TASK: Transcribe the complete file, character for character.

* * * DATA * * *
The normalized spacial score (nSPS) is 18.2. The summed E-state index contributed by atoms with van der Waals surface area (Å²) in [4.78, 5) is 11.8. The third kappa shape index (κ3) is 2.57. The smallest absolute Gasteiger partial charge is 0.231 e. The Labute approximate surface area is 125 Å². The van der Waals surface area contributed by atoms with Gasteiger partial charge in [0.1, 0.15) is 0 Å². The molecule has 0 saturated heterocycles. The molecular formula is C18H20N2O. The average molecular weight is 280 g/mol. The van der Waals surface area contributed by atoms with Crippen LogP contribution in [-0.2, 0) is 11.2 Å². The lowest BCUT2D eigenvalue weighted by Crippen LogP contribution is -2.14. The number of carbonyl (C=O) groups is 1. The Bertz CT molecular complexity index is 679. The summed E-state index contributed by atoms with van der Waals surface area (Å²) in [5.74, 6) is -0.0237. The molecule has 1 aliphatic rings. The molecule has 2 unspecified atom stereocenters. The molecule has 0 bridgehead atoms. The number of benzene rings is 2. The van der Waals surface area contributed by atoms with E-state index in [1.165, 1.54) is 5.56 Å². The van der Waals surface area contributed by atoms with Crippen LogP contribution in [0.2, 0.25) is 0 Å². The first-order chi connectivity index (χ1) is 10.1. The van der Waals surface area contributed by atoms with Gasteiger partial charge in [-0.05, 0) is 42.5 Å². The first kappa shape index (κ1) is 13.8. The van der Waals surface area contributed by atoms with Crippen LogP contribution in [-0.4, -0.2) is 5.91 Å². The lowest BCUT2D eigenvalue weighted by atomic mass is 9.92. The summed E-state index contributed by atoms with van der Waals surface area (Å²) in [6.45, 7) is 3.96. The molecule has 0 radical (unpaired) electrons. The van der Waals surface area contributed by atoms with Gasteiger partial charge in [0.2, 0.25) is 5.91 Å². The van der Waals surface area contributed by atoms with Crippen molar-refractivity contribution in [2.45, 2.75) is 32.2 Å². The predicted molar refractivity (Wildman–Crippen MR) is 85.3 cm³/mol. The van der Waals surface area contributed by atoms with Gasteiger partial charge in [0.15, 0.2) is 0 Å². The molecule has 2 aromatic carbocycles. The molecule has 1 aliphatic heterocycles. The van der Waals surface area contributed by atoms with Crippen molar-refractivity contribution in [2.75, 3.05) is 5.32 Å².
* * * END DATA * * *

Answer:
The normalized spacial score (nSPS) is 18.2. The summed E-state index contributed by atoms with van der Waals surface area (Å²) in [4.78, 5) is 11.8. The third kappa shape index (κ3) is 2.57. The smallest absolute Gasteiger partial charge is 0.231 e. The Labute approximate surface area is 125 Å². The van der Waals surface area contributed by atoms with Gasteiger partial charge in [0.1, 0.15) is 0 Å². The molecule has 0 saturated heterocycles. The molecular formula is C18H20N2O. The average molecular weight is 280 g/mol. The van der Waals surface area contributed by atoms with Crippen LogP contribution in [-0.2, 0) is 11.2 Å². The lowest BCUT2D eigenvalue weighted by Crippen LogP contribution is -2.14. The number of carbonyl (C=O) groups is 1. The Bertz CT molecular complexity index is 679. The summed E-state index contributed by atoms with van der Waals surface area (Å²) in [5.74, 6) is -0.0237. The molecule has 1 aliphatic rings. The molecule has 2 unspecified atom stereocenters. The molecule has 0 bridgehead atoms. The number of benzene rings is 2. The van der Waals surface area contributed by atoms with E-state index in [1.165, 1.54) is 5.56 Å². The van der Waals surface area contributed by atoms with Crippen LogP contribution in [0.2, 0.25) is 0 Å². The first-order chi connectivity index (χ1) is 10.1. The van der Waals surface area contributed by atoms with Gasteiger partial charge in [-0.05, 0) is 42.5 Å². The first kappa shape index (κ1) is 13.8. The van der Waals surface area contributed by atoms with Crippen LogP contribution in [-0.4, -0.2) is 5.91 Å². The lowest BCUT2D eigenvalue weighted by atomic mass is 9.92. The summed E-state index contributed by atoms with van der Waals surface area (Å²) in [6.45, 7) is 3.96. The molecule has 0 radical (unpaired) electrons. The van der Waals surface area contributed by atoms with Gasteiger partial charge in [0.2, 0.25) is 5.91 Å². The van der Waals surface area contributed by atoms with Crippen molar-refractivity contribution in [2.45, 2.75) is 32.2 Å². The predicted molar refractivity (Wildman–Crippen MR) is 85.3 cm³/mol. The van der Waals surface area contributed by atoms with Gasteiger partial charge in [0.15, 0.2) is 0 Å². The molecule has 2 aromatic carbocycles. The molecule has 1 aliphatic heterocycles. The van der Waals surface area contributed by atoms with Crippen molar-refractivity contribution in [2.75, 3.05) is 5.32 Å².